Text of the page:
Thursday, December 1, 2016

Changing it Up (sick, hurt, but a plan ahead)

I've been absent for a while from my blog :-/.  Sorry about that fans and cyberbots that frequent this page!  

Brief recent History: 

After summer 2015 my training hit a real wall.  I had no energy or motivation to train.  I went to a doctor (for anyone that knows me, this does not happen, ever).  Although intentions were good, the doctors I visited were only convinced in treating symptoms.  
A health marker seems low, we should supplement with that marker.  
But isn't that marker the output of a cycle and it's deficiency is more likely a pathological dysfunction in that cycle and its inputs?   
Blank stares
Blood tests, specialists later I found I have the Ebola.... just kidding, Ebstein Barr.  Looks like the dude from Welcome Back Kotter and the founder of Pikes Peak's Barr trail got together to make this energy sapping virus.   According to the blood tests I *had* it.  So I'm all better now (?).  

I also have this "hip thing" going on.  Pain in the hip flexor, left side.  It would always go away with more running volume and switching to a standing desk.  But during my much lower training volume it's flared up and been off/on greatly affecting my runs.  A few times a week I would come limping back to my desk after my lunch time run.

What I'm Doing about it   


I was referred to a physical therapist Mark Plaatjes at In-Motion Rehabilitation.  I would not stop talking to him about training and racing.  It was a real pleasure to have his ear, and his treatment.  He is good, really good.  I felt like $1m after he massaged, stretched, dry needled, elctro-stim, and heating padded me.  

I felt really great after that, but was still treading lightly afraid the good feeling would cause me to overreach.  I waited two more days, then looped around (up and over) Green Mountain.  It was a PR for the main loop without really trying.  The hip was sore the next run, took it slow and pain at a 2:10 at max.  

About to see him for appt #2 today.  

Blood Tests

I was getting so many blood tests to determine my EBV, and checking for other issues that can be measured - eventually I recruited Josh at Fuelary for 'blood results you can understand'.  He compares test results to real ranges of values, not just what the average of the (largely sick) population provides.  I ordered more tests from him to narrow down so markers that raised red flags and look forward to getting those results.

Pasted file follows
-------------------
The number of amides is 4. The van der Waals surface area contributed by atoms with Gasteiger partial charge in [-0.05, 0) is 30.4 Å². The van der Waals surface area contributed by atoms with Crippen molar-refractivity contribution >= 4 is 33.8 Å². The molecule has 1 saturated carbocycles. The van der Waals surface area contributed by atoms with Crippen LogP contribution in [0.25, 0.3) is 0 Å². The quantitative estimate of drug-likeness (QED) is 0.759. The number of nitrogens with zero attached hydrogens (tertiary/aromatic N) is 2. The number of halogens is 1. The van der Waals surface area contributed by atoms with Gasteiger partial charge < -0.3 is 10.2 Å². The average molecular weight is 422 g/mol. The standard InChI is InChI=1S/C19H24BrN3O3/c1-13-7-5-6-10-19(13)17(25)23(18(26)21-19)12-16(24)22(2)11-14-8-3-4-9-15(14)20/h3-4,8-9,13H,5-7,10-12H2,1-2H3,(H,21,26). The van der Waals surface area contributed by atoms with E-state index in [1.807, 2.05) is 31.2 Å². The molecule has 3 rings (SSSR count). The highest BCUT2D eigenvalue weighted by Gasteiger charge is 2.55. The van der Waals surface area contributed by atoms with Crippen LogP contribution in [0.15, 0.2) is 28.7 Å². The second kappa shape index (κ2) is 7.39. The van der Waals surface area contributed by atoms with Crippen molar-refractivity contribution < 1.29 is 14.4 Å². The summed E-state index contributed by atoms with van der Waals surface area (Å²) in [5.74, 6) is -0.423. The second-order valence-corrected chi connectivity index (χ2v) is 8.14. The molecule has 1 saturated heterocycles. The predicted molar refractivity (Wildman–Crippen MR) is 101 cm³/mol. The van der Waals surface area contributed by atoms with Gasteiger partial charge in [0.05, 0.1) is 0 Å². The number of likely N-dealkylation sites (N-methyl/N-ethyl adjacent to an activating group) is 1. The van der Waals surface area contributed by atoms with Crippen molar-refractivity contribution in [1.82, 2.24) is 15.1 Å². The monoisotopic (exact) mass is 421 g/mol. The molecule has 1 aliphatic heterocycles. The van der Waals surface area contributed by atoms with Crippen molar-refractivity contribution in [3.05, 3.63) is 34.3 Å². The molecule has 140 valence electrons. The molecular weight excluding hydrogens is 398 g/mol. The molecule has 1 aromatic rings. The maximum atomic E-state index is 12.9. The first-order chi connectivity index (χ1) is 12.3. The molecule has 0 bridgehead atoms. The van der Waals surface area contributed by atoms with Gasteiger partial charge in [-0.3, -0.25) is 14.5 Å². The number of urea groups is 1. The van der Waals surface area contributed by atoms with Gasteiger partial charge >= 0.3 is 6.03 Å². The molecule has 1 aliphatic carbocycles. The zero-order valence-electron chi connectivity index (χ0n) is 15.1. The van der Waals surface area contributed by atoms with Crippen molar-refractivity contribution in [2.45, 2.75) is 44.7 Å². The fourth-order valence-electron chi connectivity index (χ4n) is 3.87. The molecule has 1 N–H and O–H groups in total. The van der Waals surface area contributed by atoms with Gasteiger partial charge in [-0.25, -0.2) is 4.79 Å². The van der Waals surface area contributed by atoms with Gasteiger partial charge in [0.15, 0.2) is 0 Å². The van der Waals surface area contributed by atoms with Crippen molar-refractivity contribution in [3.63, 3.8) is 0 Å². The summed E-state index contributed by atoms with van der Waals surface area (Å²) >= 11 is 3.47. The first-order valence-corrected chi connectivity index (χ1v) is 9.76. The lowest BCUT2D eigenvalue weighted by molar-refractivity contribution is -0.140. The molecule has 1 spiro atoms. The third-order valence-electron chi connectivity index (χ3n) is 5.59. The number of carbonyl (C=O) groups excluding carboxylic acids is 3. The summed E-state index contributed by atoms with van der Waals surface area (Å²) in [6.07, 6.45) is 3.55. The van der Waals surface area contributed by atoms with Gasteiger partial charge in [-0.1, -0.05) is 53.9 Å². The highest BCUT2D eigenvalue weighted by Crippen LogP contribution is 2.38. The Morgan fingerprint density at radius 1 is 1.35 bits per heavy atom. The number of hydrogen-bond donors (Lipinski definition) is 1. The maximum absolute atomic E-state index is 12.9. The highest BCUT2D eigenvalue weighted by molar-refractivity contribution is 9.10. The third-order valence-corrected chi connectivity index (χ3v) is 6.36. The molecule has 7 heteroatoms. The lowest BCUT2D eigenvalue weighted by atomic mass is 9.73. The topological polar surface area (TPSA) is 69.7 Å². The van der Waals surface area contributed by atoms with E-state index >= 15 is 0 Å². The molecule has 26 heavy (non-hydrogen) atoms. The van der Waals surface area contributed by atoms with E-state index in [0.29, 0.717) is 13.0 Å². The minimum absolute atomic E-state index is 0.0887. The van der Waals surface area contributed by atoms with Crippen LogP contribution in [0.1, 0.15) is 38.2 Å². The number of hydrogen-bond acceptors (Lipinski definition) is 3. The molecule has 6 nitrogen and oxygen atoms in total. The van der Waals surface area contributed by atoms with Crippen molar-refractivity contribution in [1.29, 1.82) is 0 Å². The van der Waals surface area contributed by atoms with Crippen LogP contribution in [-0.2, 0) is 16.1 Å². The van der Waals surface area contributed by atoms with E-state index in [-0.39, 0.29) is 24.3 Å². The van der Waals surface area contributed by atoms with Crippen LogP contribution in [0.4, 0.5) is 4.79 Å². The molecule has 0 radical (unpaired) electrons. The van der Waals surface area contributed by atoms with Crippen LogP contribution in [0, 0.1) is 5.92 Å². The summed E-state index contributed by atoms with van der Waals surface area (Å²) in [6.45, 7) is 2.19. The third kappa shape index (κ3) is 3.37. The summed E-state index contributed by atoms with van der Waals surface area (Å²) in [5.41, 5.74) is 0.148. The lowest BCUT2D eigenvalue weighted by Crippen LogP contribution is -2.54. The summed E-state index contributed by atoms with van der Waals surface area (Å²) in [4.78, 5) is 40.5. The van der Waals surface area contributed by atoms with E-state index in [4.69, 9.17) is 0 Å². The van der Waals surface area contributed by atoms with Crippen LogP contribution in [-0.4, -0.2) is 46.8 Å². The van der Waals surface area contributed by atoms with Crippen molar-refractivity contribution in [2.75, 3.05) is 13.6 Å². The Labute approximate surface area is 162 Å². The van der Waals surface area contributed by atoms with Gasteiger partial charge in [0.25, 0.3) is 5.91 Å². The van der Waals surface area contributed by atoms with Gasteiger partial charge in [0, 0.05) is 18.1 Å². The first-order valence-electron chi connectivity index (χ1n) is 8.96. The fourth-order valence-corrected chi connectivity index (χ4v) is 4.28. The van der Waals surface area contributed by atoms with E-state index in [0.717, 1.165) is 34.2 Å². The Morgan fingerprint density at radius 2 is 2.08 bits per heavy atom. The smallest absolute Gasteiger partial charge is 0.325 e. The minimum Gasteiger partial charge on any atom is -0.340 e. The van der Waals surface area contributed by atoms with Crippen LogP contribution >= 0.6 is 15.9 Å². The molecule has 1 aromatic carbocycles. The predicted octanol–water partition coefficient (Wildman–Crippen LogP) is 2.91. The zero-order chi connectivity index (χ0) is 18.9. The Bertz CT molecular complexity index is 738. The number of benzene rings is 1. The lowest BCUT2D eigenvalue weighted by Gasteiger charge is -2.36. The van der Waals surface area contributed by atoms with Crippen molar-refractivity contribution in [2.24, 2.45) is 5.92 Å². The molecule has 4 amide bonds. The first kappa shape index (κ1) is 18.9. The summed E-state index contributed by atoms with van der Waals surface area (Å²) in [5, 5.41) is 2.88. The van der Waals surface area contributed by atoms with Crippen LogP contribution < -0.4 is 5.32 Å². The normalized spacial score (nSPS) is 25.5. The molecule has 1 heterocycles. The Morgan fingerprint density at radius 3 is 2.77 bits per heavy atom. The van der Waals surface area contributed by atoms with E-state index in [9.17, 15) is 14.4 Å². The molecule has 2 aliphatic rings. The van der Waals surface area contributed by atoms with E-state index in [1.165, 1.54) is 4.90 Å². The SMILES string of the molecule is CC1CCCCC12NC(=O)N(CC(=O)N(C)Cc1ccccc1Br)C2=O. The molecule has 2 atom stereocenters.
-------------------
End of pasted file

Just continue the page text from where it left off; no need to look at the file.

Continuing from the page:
Way Ahead

I hate the thought of putting this in writing, but... here goes.  Prepare for a road marathon (TBD) in April, then go to Born to Run 100miler in Mid May.  A well executed marathon plan should provide the leg strength, stamina, speed should be an amazing foundation to run a 100 miler.  For 4-6 weeks after the marathon, prepare more race specifically for the 100.  Some of the 6:50-7:00 pace work will be lost, but long slow, slog training will be a nice change and add the necessary fitness.  Then, no races until PPM in August.  

To help encourage this plan, I have acquired a new gadget to measure, record, train-by-power!  I have ordered the Stryd Foot Pod power device thingy.  I was watching videos of how it works and what it's applications could mean and noticed they are located down the street from me.  I visited their office and was able to get a few questions answered.  I am convinced it is worth using.  I ordered a piece that evening and await its delivery.  I will write about it more as I apply it to my running.  It costs ~$200 (pictured is ~$200.25).  

That's my plan, and I may stick to it.  Let's see how the hip / blood work stuff pans out.

Wednesday, August 17, 2016

Uphill and Downhill things to think about!

Uphill tips
1) The first section is the steepest - don't go out too hard!
2) Taking "baby steps" will help you maintain a good cadence. It's like switching to granny gear on a mountain bike.
3) On long, steady hills, switching often between walking and running is tempting, but it makes you lose momentum and cadence. Pick one or the other and go with it. Switch only when the terrain switches.
4) Posture is everything. Leaning forward from the hips puts too much pressure on your back, an erect posture will provide a better push-off.
5) Look uphill, not at your feet. This will allow you to pick the best line and free up your airway.
Downhill tips
1) Don't over-stride, each landing will put extreme stress on your legs.
2) Lean forward not backward keeping your whole body perpendicular to the ground. Again, this will save your quads and allow you to run faster.
3) If you need to control your speed cut your stride length and increase your cadence. Like using low gear in a car.
4) Like a hurdler, step over, not on rocks and other obstacles. Keep your body level and lift your legs.
5) Pick as straight a line as possible down the hill. The more you move left and right, the more you stress your legs and increase the distance.

Pikes Peak Marathon

Tuesday, July 5, 2016

Athlete I'm coaching

59 year old male.  Tested LT and Vo2Max in November 2015, then again in June 2016.

Heart Rate (bpm): 130 154
November(mph): 5.4 6.98 29.26%
June (mph)        :  7.8 10.08 29.23%

Important note...  this athlete is not seeing a compression that can occur when doing exclusively aerobic training.  He has been mixing up strides, fartleks and weekly interval efforts to see this broad spectrum improvement.  

Tuesday, May 17, 2016

Quad rock 25 mile...

This year, a couple races got shortened this year.  Getting my PhD has taken so much time.  I've taken to training so may people lately, I am so glad to help then to perform!